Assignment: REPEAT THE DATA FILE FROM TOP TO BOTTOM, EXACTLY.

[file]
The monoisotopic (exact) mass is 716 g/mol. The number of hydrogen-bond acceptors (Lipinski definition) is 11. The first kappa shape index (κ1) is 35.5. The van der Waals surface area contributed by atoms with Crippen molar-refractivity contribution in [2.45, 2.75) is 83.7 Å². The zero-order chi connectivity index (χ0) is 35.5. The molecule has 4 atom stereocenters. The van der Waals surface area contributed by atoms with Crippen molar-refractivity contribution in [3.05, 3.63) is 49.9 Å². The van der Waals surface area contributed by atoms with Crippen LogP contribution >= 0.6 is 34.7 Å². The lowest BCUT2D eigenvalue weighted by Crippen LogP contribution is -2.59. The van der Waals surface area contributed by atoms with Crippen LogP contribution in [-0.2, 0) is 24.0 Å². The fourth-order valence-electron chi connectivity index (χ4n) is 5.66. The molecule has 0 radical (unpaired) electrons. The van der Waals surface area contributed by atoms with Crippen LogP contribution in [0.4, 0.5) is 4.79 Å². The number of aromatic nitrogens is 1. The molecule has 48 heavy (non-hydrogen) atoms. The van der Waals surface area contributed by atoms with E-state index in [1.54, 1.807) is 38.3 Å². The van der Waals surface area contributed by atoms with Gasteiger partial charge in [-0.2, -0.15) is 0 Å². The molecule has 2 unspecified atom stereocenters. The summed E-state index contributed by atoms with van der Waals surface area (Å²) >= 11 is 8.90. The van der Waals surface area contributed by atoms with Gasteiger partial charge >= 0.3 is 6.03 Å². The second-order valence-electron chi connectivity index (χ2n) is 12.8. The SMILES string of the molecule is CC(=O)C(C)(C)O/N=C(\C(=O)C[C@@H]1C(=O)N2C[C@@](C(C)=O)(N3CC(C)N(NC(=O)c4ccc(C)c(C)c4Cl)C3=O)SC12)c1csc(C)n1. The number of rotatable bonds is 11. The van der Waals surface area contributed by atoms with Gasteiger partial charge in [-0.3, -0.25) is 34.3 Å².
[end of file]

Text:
The monoisotopic (exact) mass is 716 g/mol. The number of hydrogen-bond acceptors (Lipinski definition) is 11. The first kappa shape index (κ1) is 35.5. The van der Waals surface area contributed by atoms with Crippen molar-refractivity contribution in [2.45, 2.75) is 83.7 Å². The zero-order chi connectivity index (χ0) is 35.5. The molecule has 4 atom stereocenters. The van der Waals surface area contributed by atoms with Crippen molar-refractivity contribution in [3.05, 3.63) is 49.9 Å². The van der Waals surface area contributed by atoms with Crippen LogP contribution >= 0.6 is 34.7 Å². The lowest BCUT2D eigenvalue weighted by Crippen LogP contribution is -2.59. The van der Waals surface area contributed by atoms with Crippen LogP contribution in [-0.2, 0) is 24.0 Å². The fourth-order valence-electron chi connectivity index (χ4n) is 5.66. The molecule has 0 radical (unpaired) electrons. The van der Waals surface area contributed by atoms with Crippen LogP contribution in [0.4, 0.5) is 4.79 Å². The number of aromatic nitrogens is 1. The molecule has 48 heavy (non-hydrogen) atoms. The van der Waals surface area contributed by atoms with E-state index in [1.54, 1.807) is 38.3 Å². The van der Waals surface area contributed by atoms with Gasteiger partial charge in [-0.2, -0.15) is 0 Å². The molecule has 2 unspecified atom stereocenters. The summed E-state index contributed by atoms with van der Waals surface area (Å²) >= 11 is 8.90. The van der Waals surface area contributed by atoms with Gasteiger partial charge >= 0.3 is 6.03 Å². The second-order valence-electron chi connectivity index (χ2n) is 12.8. The SMILES string of the molecule is CC(=O)C(C)(C)O/N=C(\C(=O)C[C@@H]1C(=O)N2C[C@@](C(C)=O)(N3CC(C)N(NC(=O)c4ccc(C)c(C)c4Cl)C3=O)SC12)c1csc(C)n1. The number of rotatable bonds is 11. The van der Waals surface area contributed by atoms with Gasteiger partial charge in [-0.3, -0.25) is 34.3 Å².